Certain foods have a high level of acid in them. Acid kills bacteria. Foods with lots of acid in them don't require much heat to successfully kill of all the bacteria found in them. These foods (usually fruits) are canned using the water bath canning method, because they don't need a lot of heat to get rid of all the bacteria. Boiling fruits for 10 or 20 minutes will usually take care of it all.
But foods like vegetables and meat have a much lower-acid content, making it easy for
botulism spores to grow and multiply, which produces a deadly toxin.
Only temperatures of 240* F, which only pressure canners can reach, will kill these dangerous spores.
Low acid foods, such as meats (poultry and beef), seafoods, vegetables, or dairy, should always be pressure canned. It is the only way to safely preserve them.
Foods that are processed this way are usually heated up for a much longer time than water bath canned foods.
You also need to make sure that you
adjust the processing time for your specific altitude,
as this makes a very big difference in safely canned foods!
A jar of jelly
might only be heated in your water bath canner for 10 minutes, while a jar of meat might be processed in a pressure canner for 90 minutes. It takes a lot more time and a lot more heat to kill the bacteria found in veggetables and meat.
How do I know which foods get canned using which method?
First of all, your recipe will almost always tell you. If you're canning something that was prepared using a recipe, all you need to do is look at the recipe and follow the directions. (However, be aware that canning recipes prior to 1990 will probably give directions that are now known as unsafe, such as water bath canning vegetables. Sometimes they will not even tell you to process your jars at all. Do not use these recipes.)
If you're canning something that doesn't use a recipe (like green beans), just remember that all fruit gets water bath canned, and anything else should go in the pressure canner.
should ever be water bath canned. This is because fruit has a high acid content, and this acid will help kill bacteria inside the jar. Vegetables and meats must be pressure canned, because of their low acid content - they need more heat to help them out!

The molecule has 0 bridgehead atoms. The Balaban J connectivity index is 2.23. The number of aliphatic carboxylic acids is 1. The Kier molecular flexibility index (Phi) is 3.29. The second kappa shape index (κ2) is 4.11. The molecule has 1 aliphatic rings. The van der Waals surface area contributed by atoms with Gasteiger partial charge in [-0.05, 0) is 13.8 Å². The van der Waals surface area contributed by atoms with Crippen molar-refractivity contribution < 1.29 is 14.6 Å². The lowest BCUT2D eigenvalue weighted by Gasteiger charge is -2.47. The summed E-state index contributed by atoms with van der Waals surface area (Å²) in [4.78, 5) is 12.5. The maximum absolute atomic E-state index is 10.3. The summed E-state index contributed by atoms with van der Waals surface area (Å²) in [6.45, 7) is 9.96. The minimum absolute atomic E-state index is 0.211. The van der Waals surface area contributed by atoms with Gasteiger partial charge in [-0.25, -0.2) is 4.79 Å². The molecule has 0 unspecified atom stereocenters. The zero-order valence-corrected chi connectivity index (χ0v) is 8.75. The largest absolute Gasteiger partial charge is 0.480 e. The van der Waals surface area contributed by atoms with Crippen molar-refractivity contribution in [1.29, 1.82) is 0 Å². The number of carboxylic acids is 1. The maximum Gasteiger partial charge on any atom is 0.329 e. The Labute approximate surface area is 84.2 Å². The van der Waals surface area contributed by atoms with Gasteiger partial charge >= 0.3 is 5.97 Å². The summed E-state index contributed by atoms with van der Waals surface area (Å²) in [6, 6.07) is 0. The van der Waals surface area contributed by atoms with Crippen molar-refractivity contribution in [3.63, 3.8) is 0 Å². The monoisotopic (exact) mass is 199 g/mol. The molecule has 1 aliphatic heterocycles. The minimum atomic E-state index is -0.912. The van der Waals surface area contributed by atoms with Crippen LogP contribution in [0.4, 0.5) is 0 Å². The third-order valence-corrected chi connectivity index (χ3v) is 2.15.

Water bath vs. open kettle
Although old-timers still swear by it, the open kettle method is a completely unsafe canning method. Open kettle canning is done by boiling the food you want to can, filling the jars with hot food, placing lids and rings on the top, and then leaving them on the counter to seal on their own. This method does not use any kind of canner and does process the jars.
Although the lids will 'pop' and techinically seal by themselves due to the temperature of the food, you are taking a serious risk by not killing all of the bacteria in the jars. Only high boiling temperatures will kill bacteria. And even if you use hot jars, you still will not achieve the temperature needed to kill the
bacteria and botulism spores inside!
This is the reason you shouldn't put lids on your jars of hot jam until you are immediatly ready to process them. They will seal on their own if you are not quick.
"Why can't I use the open kettle method? Grandma never got sick!" True, but than again, people have gotten sick from it. Failing to wear a seatbelt just because your grandma never wore one and still lived is just as ridiculous. Unless you are willing to take the risk of food poisoning or botulism, I would highly recommend only using the water bath or canning method!
Just as you should never use that open kettle method, you also need to be careful of how you use the water bath canning method. Only fruits, jams, and jellies (as long as they do not contain dairy) should be water bath canned. All the rest, like meats, vegetables, dairy, or seafoods, should always be
go from Water Bath Canning to Pressure Canning
You might also be interested in: